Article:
LAANC is available to drone pilots. It applies if you are operating under the Small UAS Rule Part 107. And it applies if you are operating under the exception for Recreational Flyers.

You can get access through one of the FAA-approved LAANC UAS Service Suppliers. Some providers have apps that can be used to apply for approval in near-real time.

There are two ways to use LAANC:

  • Submit a near real-time authorization request for operations. Applies to flights under 400 feet in controlled airspace around airports. This is available to Part 107 Pilots and Recreational Flyers.
  • Submit a “further coordination request.” This applies if you need to fly above the designated altitude ceiling in a UAS Facility Map, up to 400 feet.
  • You can apply up to 90 days before a flight. The approval is coordinated manually through the FAA. This is available to Part 107 pilots only.

LAANC is available at 726 airports. Use the manual process to apply for authorizations for airports not offering LAANC.


Notes for recreational drone pilots flying for fun in San Francisco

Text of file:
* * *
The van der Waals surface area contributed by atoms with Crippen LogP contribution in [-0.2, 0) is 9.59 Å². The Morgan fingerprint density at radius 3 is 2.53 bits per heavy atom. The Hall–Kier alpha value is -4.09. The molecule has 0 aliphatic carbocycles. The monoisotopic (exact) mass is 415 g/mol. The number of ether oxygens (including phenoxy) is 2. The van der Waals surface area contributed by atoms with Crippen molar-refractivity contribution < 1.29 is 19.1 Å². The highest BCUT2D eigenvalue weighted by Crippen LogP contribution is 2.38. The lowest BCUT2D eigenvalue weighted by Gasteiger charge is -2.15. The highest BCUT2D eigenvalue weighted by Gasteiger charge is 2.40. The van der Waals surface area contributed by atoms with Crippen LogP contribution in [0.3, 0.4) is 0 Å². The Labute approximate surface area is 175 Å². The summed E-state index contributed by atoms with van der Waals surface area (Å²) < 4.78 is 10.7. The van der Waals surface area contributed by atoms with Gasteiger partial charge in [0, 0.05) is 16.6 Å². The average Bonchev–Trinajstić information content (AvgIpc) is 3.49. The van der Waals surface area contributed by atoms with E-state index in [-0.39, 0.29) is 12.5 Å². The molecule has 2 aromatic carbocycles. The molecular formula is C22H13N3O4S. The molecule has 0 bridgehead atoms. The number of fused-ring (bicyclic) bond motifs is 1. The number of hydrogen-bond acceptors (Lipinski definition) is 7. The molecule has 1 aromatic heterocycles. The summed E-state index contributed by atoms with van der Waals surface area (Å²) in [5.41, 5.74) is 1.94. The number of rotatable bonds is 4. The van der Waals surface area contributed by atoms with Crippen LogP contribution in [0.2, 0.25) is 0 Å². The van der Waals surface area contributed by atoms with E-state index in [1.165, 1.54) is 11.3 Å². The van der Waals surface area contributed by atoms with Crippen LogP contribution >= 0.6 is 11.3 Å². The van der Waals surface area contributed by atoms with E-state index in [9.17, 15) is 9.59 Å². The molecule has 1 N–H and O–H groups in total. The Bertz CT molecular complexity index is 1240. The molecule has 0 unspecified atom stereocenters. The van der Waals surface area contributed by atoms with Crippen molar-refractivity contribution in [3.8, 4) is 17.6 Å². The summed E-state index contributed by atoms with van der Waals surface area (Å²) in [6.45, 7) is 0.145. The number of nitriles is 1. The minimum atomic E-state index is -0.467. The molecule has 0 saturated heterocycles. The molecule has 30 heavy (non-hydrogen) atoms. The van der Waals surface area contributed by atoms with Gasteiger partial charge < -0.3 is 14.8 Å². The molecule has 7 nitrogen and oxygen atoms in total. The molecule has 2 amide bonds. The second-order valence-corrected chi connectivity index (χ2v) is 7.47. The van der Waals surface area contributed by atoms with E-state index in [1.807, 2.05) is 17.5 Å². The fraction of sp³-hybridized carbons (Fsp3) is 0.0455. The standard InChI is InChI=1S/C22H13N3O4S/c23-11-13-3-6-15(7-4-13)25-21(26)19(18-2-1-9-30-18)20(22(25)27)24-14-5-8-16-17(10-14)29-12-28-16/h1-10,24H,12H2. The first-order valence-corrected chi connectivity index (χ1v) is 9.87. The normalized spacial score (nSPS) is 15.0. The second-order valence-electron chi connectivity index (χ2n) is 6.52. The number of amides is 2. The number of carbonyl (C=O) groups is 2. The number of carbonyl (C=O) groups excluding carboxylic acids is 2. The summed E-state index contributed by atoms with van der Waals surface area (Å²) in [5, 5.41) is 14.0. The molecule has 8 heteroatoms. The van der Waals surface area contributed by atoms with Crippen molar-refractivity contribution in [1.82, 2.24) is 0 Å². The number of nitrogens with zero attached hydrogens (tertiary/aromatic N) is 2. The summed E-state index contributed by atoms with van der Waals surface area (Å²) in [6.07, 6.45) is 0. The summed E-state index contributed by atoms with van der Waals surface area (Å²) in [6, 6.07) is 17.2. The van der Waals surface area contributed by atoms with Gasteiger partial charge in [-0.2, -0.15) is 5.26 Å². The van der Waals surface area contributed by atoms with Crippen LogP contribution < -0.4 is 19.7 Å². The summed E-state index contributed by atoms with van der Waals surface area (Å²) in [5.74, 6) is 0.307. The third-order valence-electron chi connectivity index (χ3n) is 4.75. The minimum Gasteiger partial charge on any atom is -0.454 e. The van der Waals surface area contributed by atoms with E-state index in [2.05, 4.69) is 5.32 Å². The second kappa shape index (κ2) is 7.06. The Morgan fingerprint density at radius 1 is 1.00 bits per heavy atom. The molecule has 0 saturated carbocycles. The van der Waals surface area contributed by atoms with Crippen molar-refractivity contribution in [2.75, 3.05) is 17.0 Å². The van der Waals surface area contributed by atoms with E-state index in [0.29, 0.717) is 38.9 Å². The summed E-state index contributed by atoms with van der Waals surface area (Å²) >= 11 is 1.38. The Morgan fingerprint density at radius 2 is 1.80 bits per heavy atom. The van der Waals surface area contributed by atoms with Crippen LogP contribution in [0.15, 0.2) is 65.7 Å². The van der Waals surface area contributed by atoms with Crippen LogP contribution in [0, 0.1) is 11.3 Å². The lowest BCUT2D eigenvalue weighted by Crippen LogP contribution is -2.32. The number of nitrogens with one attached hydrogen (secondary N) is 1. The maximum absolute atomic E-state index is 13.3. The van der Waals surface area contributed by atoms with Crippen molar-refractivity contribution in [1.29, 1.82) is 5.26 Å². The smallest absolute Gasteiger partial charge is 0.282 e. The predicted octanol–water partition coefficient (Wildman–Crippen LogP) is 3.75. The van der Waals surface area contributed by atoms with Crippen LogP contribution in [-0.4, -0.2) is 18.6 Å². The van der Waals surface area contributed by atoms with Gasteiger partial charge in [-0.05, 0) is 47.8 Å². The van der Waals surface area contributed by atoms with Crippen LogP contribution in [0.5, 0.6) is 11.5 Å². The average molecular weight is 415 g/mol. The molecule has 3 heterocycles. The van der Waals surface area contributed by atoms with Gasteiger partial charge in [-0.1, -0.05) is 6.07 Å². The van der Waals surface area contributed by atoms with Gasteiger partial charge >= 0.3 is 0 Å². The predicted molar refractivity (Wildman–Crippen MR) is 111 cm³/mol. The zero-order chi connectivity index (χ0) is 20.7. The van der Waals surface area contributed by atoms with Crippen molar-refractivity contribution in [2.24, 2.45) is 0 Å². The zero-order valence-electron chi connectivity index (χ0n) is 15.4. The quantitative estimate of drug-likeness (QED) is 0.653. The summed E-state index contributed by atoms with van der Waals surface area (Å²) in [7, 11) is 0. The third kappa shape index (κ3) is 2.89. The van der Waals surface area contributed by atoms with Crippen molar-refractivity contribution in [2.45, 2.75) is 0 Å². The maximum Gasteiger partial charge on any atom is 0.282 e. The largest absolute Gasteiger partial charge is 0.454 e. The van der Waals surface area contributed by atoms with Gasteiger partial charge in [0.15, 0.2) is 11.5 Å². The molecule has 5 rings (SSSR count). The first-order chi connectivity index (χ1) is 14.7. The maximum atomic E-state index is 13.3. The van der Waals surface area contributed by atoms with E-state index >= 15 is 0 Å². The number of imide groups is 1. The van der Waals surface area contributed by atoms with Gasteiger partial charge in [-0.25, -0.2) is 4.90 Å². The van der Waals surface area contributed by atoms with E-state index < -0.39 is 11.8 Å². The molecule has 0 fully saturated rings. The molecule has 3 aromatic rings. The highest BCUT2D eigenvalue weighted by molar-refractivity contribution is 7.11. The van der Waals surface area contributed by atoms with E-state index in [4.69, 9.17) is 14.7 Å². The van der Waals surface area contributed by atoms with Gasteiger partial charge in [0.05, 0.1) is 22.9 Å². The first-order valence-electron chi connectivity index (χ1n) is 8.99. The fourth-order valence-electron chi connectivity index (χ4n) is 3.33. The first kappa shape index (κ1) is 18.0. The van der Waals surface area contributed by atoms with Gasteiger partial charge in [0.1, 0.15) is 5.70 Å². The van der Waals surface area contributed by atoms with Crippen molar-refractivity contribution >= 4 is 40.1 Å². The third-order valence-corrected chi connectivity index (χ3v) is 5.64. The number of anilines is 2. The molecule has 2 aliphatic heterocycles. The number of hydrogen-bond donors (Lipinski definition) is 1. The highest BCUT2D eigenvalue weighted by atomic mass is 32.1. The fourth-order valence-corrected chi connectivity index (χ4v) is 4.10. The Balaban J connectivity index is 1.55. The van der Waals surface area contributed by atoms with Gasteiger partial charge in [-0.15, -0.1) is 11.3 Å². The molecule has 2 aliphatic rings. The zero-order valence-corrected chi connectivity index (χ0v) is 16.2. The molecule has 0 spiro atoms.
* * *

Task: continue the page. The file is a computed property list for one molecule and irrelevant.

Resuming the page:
If you have a small drone of less than 55 pounds, you can fly recreationally by following Drone Laws in the USA defined by 49 USC 44809. However, San Francisco has specific restrictions listed below.

In San Francisco, recreational UAS operations (i.e., flying for recreational purposes) are approved under law, specifically 49 USC 44809, but restricted in San Francisco as per local rules. Please check the specific city and state jurisdiction for additional permissions, licensing, or clearance requirements.

Following these rules will keep you and your drone safe. And that helps keep the airspace available to everyone.

All recreational flyers must pass an aeronautical knowledge and safety test. The Recreational UAS Safety Test (TRUST) meets this rule. If law enforcement or FAA personnel ask, you must provide proof of passage.